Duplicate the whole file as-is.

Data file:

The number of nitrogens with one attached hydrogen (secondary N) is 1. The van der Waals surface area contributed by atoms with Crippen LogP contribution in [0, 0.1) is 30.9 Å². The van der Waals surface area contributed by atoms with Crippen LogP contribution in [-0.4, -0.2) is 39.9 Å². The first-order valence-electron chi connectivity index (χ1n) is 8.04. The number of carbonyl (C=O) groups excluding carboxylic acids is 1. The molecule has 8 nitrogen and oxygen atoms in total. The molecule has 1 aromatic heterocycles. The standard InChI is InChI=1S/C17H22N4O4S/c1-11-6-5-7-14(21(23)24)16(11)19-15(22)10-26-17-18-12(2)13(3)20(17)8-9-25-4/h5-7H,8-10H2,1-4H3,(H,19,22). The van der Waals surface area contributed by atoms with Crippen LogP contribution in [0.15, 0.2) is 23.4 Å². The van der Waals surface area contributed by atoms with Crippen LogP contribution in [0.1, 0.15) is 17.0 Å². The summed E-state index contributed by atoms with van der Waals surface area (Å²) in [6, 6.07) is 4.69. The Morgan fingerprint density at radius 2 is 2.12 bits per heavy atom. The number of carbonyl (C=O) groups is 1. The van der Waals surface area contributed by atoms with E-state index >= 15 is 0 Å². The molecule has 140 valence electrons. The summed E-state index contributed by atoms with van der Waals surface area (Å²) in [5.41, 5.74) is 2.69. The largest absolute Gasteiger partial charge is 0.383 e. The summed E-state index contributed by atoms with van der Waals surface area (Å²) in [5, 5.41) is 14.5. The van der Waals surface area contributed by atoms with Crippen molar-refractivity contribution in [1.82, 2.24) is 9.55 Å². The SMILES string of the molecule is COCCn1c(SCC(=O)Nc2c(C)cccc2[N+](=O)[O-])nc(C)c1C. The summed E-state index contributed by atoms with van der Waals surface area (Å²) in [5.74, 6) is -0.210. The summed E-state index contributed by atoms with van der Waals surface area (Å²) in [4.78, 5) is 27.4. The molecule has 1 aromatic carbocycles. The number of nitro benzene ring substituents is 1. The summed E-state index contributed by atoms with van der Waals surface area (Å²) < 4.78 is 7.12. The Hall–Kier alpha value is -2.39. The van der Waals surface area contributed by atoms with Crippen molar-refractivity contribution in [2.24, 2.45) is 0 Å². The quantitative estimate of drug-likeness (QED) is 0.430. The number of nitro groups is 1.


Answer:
The number of nitrogens with one attached hydrogen (secondary N) is 1. The van der Waals surface area contributed by atoms with Crippen LogP contribution in [0, 0.1) is 30.9 Å². The van der Waals surface area contributed by atoms with Crippen LogP contribution in [-0.4, -0.2) is 39.9 Å². The first-order valence-electron chi connectivity index (χ1n) is 8.04. The number of carbonyl (C=O) groups excluding carboxylic acids is 1. The molecule has 8 nitrogen and oxygen atoms in total. The molecule has 1 aromatic heterocycles. The standard InChI is InChI=1S/C17H22N4O4S/c1-11-6-5-7-14(21(23)24)16(11)19-15(22)10-26-17-18-12(2)13(3)20(17)8-9-25-4/h5-7H,8-10H2,1-4H3,(H,19,22). The van der Waals surface area contributed by atoms with Crippen LogP contribution in [0.15, 0.2) is 23.4 Å². The van der Waals surface area contributed by atoms with Crippen LogP contribution in [0.1, 0.15) is 17.0 Å². The summed E-state index contributed by atoms with van der Waals surface area (Å²) in [6, 6.07) is 4.69. The Morgan fingerprint density at radius 2 is 2.12 bits per heavy atom. The number of carbonyl (C=O) groups is 1. The van der Waals surface area contributed by atoms with E-state index >= 15 is 0 Å². The molecule has 140 valence electrons. The summed E-state index contributed by atoms with van der Waals surface area (Å²) in [5.41, 5.74) is 2.69. The largest absolute Gasteiger partial charge is 0.383 e. The summed E-state index contributed by atoms with van der Waals surface area (Å²) in [5, 5.41) is 14.5. The van der Waals surface area contributed by atoms with Crippen molar-refractivity contribution in [1.82, 2.24) is 9.55 Å². The SMILES string of the molecule is COCCn1c(SCC(=O)Nc2c(C)cccc2[N+](=O)[O-])nc(C)c1C. The summed E-state index contributed by atoms with van der Waals surface area (Å²) in [5.74, 6) is -0.210. The summed E-state index contributed by atoms with van der Waals surface area (Å²) in [4.78, 5) is 27.4. The molecule has 1 aromatic carbocycles. The number of nitro benzene ring substituents is 1. The summed E-state index contributed by atoms with van der Waals surface area (Å²) < 4.78 is 7.12. The Hall–Kier alpha value is -2.39. The van der Waals surface area contributed by atoms with Crippen molar-refractivity contribution in [2.24, 2.45) is 0 Å². The quantitative estimate of drug-likeness (QED) is 0.430. The number of nitro groups is 1.